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About this book
About this book
The core of the book synthesizes and extends the authors' own models involving insect parasitoids and their hosts, and explores in depth how consumer species compete for a dynamic resource. The emerging general consumer-resource theory accounts for how consumers respond to differences among individuals in the resource population. Other models are then considered including those of population dynamics in general. Considers empirical examples, key concepts, and reviews simple models before examining spatial processes affecting dynamics, and implications for biological control of pest organisms.
Preface xi 1. Introduction 1 Why Consumer-Resource Interactions? 1 On Theory and Models 2 Themes 4 2. Population Dynamics: Observations and Basic Concepts 6 Types of Population Dynamics: Phenomena to Be Explained 6 Some Essential Concepts 15 Appendix 26 3. Simple Models in Continuous Time 30 The Lotka-Volterra Model 31 Local Stability Analysis 36 Effects of Stabilizing and Destabilizing Processes: A Survey 42 Combining Stabilizing and Destabilizing Processes: From Neutral Stability to Limit Cycles 53 Simple Models of Stage and Spatial Structure: The Creation of Indirect Density Dependence 60 Basic and Potential General Properties of Predator-Prey Systems 69 Appendix 72 4. Simple Models in Discrete Time 83 Single-Species Models in Discrete Time 84 Discrete-Generation Parasitoid-Host Models 93 Hybrid Discrete-Time/Continuous-Time Models 106 Appendix 111 5. An Introduction to Models with Stage Structure 119 Preamble: Single-Species Populations with Stage Structure 121 The Basic Stage-Structured Host-Parasitoid Model 134 Ecological Processes Inducing Instability 147 Ecological Processes Inducing Stability 149 Single-Generation Cycles in Parasitoid-Host Models 160 Appendix 170 6. Dynamical Effects of Parasitoid Lifestyles 179 Parasitoid Lifestyles 180 Four Mechanisms Inducing Greater Gain from Older Hosts 186 A Unifying Framework and Extensions 199 A More General Model: The Generic Gain Model 205 The Nature and Origins of Delayed-Feedback Cycles and Single-Generation Cycles: Insights from a Simplified Model 207 Concluding Remarks 216 7. State-Dependent Decisions 219 Effects of Egg Load on Parasitoid Decisions 220 Effects of Limits to Egg Production 236 A General Dynamical Theory of Parasitoid Behavior 242 8. Competition between Consumer Species 245 Lotka-Volterra Competition Model: Competition for an Implicit Resource 247 Exploitative Competition for an Explicit Resource 255 Competition in Discrete Time 274 Effects of Age Structure on Competition 281 Non-Equilibrial Mechanisms of Coexistence 301 Effects of Spatial Structure on Competition 310 Concluding Remarks 317 9. Implications for Biological Control 318 A Comparative Approach to Evaluating Natural Enemies 321 Spatial Processes and Control 336 Need for Experimental Tests 340 10. Dynamical Effects of Spatial Processes 341 Spatial Processes among Subpopulations 341 Spatial Processes within Populations: Aggregated Attacks and Other Sources of Variation in Risk among Individuals 366 Connection between Processes within Populations and among Subpopulations 392 11. Synthesis and Integration across Systems 394 Shared Theory for Different Kinds of Consumer-Resource Interactions 394 Connection between Consumer-Resource Dynamics and Single-Species Dynamics in Theory and Nature 399 Cycles in Real Systems: Single-Species Models for Many-Species Systems 410 General Conclusions/Considerations 414 12. Concluding Remarks 416 Literature Cited 425 Index 451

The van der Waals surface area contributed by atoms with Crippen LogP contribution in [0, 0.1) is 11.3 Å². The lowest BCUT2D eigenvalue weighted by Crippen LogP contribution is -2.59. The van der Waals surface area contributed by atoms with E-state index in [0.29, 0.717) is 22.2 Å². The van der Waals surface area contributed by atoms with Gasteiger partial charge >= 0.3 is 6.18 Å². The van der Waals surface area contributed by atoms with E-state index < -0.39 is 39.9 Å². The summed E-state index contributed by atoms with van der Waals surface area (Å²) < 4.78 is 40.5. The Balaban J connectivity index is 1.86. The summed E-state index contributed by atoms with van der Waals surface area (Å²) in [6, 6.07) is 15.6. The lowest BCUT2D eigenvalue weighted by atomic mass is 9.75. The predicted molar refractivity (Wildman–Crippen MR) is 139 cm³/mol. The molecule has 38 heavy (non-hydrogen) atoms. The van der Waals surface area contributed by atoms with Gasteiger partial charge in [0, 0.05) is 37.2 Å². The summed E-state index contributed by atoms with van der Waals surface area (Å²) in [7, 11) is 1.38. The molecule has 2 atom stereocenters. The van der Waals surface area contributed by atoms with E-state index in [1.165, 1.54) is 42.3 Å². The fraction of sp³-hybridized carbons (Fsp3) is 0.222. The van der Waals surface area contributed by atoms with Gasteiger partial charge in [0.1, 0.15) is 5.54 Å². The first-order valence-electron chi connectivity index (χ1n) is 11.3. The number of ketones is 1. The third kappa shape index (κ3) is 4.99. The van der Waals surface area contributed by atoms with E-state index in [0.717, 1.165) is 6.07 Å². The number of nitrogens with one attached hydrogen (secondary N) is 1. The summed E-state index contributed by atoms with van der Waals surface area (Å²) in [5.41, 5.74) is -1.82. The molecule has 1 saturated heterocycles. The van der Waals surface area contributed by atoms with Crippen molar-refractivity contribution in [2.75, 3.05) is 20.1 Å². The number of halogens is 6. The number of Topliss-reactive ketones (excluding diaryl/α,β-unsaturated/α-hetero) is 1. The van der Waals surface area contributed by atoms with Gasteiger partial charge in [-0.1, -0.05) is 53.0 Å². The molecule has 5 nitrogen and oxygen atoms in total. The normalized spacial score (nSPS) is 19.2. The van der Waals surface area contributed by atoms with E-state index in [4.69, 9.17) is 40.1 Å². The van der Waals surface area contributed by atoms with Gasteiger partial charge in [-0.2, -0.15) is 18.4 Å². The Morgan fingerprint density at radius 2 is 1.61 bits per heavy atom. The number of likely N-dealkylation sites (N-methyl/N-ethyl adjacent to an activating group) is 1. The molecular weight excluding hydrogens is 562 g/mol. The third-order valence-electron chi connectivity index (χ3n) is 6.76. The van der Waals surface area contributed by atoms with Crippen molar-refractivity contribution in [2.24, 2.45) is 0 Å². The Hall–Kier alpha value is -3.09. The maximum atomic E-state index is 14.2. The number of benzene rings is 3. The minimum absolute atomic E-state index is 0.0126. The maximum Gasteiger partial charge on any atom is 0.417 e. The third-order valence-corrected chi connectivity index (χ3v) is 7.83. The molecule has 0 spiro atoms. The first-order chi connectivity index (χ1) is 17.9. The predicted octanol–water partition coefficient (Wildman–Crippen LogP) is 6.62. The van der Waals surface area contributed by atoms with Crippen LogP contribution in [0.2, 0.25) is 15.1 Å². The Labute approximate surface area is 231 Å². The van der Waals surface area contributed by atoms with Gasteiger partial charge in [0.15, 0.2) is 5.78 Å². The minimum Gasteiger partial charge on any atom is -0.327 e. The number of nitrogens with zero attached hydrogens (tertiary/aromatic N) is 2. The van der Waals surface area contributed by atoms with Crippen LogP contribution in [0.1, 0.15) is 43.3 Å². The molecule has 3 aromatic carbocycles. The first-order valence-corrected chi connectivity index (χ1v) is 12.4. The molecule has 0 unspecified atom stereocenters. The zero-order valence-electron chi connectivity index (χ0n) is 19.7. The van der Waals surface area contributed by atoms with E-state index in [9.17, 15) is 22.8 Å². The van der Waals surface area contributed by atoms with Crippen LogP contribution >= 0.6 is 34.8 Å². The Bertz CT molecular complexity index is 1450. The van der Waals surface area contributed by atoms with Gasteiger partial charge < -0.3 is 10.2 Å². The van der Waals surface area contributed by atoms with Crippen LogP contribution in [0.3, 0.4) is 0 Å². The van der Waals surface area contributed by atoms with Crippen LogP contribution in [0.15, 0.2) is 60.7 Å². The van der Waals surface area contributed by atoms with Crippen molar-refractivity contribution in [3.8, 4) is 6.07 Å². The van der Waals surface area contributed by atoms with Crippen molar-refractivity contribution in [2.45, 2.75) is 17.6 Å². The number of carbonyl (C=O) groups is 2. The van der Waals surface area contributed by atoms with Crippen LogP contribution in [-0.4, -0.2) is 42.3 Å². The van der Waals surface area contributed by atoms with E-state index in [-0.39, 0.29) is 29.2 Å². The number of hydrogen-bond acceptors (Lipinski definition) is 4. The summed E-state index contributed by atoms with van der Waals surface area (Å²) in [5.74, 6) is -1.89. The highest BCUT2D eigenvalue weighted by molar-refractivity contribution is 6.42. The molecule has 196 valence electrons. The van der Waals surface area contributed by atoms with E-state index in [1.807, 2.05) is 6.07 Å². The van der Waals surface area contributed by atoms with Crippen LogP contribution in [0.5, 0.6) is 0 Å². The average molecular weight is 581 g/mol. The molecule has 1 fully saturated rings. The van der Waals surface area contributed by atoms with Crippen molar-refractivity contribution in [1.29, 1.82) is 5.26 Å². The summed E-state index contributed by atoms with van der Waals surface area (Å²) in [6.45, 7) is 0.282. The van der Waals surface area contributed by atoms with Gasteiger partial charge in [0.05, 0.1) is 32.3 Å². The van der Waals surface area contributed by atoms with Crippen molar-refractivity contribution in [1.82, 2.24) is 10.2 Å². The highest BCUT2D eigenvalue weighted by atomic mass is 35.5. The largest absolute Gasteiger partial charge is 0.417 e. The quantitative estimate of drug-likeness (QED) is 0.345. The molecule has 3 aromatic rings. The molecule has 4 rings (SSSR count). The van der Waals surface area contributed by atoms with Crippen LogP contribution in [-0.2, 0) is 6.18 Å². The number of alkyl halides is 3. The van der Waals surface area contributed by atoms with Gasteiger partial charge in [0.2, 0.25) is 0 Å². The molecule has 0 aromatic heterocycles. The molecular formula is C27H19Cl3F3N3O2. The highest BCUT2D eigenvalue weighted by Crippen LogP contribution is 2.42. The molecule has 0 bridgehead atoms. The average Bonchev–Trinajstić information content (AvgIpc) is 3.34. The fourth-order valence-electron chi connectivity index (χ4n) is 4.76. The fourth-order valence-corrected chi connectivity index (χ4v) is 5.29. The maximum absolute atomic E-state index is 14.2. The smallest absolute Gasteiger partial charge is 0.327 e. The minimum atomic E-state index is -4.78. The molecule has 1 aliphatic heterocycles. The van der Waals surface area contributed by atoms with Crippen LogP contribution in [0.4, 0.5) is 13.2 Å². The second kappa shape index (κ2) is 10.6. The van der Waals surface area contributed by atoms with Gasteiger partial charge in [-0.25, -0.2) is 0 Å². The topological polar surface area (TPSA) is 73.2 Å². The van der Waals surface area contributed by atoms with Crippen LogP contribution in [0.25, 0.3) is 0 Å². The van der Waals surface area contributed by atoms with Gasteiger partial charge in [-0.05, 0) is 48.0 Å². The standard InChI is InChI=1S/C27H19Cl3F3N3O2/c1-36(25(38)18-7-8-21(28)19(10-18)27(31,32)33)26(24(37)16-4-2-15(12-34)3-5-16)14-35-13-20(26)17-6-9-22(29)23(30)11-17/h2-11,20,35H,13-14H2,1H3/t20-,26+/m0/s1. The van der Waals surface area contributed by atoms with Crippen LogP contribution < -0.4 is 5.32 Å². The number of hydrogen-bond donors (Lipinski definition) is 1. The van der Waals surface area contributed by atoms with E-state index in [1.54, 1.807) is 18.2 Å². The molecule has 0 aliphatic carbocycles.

William W. Murdoch is Charles A. Storke II Professor of Ecology at the University of California, Santa Barbara. He has published widely on population dynamics and other ecological subjects. Cheryl J. Briggs is Associate Professor of Integrative Biology at the University of California, Berkeley. She has published extensively on the population and community consequences of insect-parasitoid and host-disease interactions. Roger M. Nisbet is Professor of Biological Science at the University of California, Santa Barbara. A longtime specialist in ecological modeling, he is the author of two books and numerous articles.
462 pages, 98 figs, 17 tabs
The authors ... have succeeded in presenting some complex mathematics within a matrix of verbal clarity, which is rare among such books. Bulletin of the British Ecological Society Consumer Resource Dynamics needs to be on any ecological theorist's bookshelf... A careful, detailed analysis, and a well-written book. -- Patrick Foley Ecology